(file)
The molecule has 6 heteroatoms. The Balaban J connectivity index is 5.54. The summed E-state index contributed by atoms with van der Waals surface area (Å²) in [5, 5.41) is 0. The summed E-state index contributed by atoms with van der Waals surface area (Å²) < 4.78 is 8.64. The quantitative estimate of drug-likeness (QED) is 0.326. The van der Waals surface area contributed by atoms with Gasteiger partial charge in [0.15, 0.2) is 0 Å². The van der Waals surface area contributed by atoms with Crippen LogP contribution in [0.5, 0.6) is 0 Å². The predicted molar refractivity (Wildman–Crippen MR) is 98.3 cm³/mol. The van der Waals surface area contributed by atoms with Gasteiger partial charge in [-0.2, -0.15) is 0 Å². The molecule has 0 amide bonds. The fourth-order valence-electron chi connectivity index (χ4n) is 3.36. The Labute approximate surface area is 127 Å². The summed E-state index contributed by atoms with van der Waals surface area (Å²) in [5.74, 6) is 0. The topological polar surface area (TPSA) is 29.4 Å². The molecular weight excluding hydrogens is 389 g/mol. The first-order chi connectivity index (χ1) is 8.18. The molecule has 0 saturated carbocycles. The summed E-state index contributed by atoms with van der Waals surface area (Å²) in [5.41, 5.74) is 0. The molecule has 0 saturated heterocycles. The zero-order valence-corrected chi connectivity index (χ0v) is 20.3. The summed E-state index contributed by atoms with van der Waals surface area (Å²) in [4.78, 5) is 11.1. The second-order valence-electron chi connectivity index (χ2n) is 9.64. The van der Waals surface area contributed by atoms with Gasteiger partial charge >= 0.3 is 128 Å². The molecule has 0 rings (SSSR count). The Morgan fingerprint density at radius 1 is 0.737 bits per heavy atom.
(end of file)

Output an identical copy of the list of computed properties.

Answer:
The molecule has 6 heteroatoms. The Balaban J connectivity index is 5.54. The summed E-state index contributed by atoms with van der Waals surface area (Å²) in [5, 5.41) is 0. The summed E-state index contributed by atoms with van der Waals surface area (Å²) < 4.78 is 8.64. The quantitative estimate of drug-likeness (QED) is 0.326. The van der Waals surface area contributed by atoms with Gasteiger partial charge in [0.15, 0.2) is 0 Å². The van der Waals surface area contributed by atoms with Crippen LogP contribution in [0.5, 0.6) is 0 Å². The predicted molar refractivity (Wildman–Crippen MR) is 98.3 cm³/mol. The van der Waals surface area contributed by atoms with Gasteiger partial charge in [-0.2, -0.15) is 0 Å². The molecule has 0 amide bonds. The fourth-order valence-electron chi connectivity index (χ4n) is 3.36. The Labute approximate surface area is 127 Å². The summed E-state index contributed by atoms with van der Waals surface area (Å²) in [5.74, 6) is 0. The topological polar surface area (TPSA) is 29.4 Å². The molecular weight excluding hydrogens is 389 g/mol. The first-order chi connectivity index (χ1) is 8.18. The molecule has 0 saturated carbocycles. The summed E-state index contributed by atoms with van der Waals surface area (Å²) in [5.41, 5.74) is 0. The molecule has 0 saturated heterocycles. The zero-order valence-corrected chi connectivity index (χ0v) is 20.3. The summed E-state index contributed by atoms with van der Waals surface area (Å²) in [4.78, 5) is 11.1. The second-order valence-electron chi connectivity index (χ2n) is 9.64. The van der Waals surface area contributed by atoms with Gasteiger partial charge >= 0.3 is 128 Å². The molecule has 0 rings (SSSR count). The Morgan fingerprint density at radius 1 is 0.737 bits per heavy atom.